U.S. Pat. No. 4,416,421 (1983) is particularly pertinent to the present invention and discloses high velocity flame spray apparatus comprising a combustion chamber receiving at one end thereof a continuous supply of pressurized fuel, which may be liquid or gas, through a first conduit, and a continuous supply of pressurized oxygen through a second conduit. Means, such as a spark plug, is provided to ignite the fuel. A continuous flow of highly pressurized hot combustion gases resulting from ignition of the fuel is discharged from the opposite end of the combustion chamber through a plurality of ports leading to the inlet of a relatively long nozzle having a converging throat. The longitudinal axis of the nozzle is perpendicular to the longitudinal axis of the combustion chamber, so that material, in powder form or in the form of wire, may be fed into the throat of the nozzle along the longitudinal axis of the nozzle. The ports conveying the highly pressurized combustion gases from the combustion chamber to the inlet of the nozzle are radially spaced around and are inclined toward the longitudinal axis of the nozzle so that the hot combustion gases, while propelling the material through the nozzle and in the course of doing so melting or at least heat-softening the material, restricts the flow of material through the nozzle to a thin column which does not touch the nozzle bore wall. The molten or heat-softened material exits the nozzle at high velocity and is projected onto the surface of a substrate or workpiece thereby to provide the said substrate or workpiece with a dense tightly-adhering coating of said material. Passageways for cooling water are provided around the exterior of the nozzle.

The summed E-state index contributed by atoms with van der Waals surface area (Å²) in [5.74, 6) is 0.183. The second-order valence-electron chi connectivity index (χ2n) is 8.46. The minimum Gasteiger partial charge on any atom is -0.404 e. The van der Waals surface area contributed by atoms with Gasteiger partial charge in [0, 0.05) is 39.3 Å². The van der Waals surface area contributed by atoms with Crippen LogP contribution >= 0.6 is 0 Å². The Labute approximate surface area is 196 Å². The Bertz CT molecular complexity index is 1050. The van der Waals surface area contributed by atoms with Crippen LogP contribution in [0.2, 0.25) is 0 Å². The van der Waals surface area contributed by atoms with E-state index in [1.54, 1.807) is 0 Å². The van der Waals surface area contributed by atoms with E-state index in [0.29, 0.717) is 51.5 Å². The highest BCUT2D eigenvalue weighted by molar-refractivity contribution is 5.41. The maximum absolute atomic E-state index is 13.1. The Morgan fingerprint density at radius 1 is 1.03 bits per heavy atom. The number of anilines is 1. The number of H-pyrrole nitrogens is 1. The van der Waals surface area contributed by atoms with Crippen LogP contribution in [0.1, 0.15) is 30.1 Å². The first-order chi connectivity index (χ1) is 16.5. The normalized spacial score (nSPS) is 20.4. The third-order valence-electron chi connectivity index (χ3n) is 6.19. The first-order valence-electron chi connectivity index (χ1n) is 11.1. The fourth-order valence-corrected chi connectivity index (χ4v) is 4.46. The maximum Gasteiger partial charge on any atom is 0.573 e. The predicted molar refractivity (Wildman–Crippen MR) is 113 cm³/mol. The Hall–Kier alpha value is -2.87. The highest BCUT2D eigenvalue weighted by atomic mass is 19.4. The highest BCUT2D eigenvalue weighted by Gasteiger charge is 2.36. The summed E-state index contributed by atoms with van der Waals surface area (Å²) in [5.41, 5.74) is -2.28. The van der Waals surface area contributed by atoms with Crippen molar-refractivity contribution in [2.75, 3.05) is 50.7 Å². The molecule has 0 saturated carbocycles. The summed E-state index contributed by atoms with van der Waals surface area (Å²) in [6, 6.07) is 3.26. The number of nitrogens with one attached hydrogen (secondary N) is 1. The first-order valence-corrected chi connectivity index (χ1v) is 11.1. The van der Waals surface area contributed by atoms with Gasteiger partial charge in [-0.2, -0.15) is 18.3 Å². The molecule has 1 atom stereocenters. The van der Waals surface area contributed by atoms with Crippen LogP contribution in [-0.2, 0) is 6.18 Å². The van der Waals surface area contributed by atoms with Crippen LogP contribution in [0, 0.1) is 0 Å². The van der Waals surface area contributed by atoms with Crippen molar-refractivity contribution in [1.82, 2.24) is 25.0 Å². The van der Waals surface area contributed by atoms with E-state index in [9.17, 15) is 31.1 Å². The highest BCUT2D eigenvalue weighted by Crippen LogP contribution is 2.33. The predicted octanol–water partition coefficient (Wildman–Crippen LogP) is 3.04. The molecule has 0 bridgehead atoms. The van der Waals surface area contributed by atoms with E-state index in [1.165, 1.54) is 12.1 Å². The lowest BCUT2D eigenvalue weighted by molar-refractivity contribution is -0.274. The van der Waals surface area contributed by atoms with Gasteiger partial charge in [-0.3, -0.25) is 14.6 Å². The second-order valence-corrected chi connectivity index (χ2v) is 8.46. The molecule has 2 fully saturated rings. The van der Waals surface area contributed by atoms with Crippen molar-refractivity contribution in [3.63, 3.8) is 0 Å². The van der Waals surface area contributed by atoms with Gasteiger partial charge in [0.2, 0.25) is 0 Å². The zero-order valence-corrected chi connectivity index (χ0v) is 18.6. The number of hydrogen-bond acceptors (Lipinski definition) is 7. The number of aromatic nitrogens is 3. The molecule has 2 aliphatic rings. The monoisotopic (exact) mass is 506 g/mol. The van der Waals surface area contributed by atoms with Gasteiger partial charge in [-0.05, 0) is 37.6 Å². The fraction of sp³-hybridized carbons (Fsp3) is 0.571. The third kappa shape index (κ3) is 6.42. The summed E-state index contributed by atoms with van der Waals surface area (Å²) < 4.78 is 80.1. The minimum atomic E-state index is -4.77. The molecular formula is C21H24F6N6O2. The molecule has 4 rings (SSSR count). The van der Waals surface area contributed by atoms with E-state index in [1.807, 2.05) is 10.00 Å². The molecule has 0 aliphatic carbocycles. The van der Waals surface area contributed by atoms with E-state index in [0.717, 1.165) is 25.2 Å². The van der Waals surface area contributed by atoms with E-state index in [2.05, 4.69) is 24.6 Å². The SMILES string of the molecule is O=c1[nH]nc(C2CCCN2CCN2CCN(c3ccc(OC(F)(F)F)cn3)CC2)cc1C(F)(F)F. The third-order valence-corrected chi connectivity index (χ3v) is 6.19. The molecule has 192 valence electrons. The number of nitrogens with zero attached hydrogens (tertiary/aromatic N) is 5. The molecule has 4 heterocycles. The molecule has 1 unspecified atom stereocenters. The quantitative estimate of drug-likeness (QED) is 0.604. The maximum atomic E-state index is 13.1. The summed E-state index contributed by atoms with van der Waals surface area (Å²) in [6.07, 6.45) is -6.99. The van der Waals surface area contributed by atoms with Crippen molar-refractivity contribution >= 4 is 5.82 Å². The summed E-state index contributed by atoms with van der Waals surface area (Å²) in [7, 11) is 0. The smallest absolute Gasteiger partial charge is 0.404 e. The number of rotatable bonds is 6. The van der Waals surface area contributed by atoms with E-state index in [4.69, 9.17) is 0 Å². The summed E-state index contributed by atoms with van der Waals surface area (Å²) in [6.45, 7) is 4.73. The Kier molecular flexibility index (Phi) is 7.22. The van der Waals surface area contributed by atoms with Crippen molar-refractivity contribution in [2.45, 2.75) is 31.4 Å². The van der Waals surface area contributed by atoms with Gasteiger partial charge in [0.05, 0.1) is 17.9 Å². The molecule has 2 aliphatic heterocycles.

Flame spraying apparatus such as the apparatus disclosed in U.S. Pat. No. 4,416,421, operated in the manner known to the art, provides the substrate or workpiece with a coating of material having desired properties, such as abrasion resistance or corrosion resistance, lacking in the substrate or workpiece. The material constituting the coating may, for example, be far more expensive than the substrate or workpiece, and therefore considerable economies are realized by this process, in comparison with the cost of making the entire body of the substrate or workpiece of expensive material with the desired properties.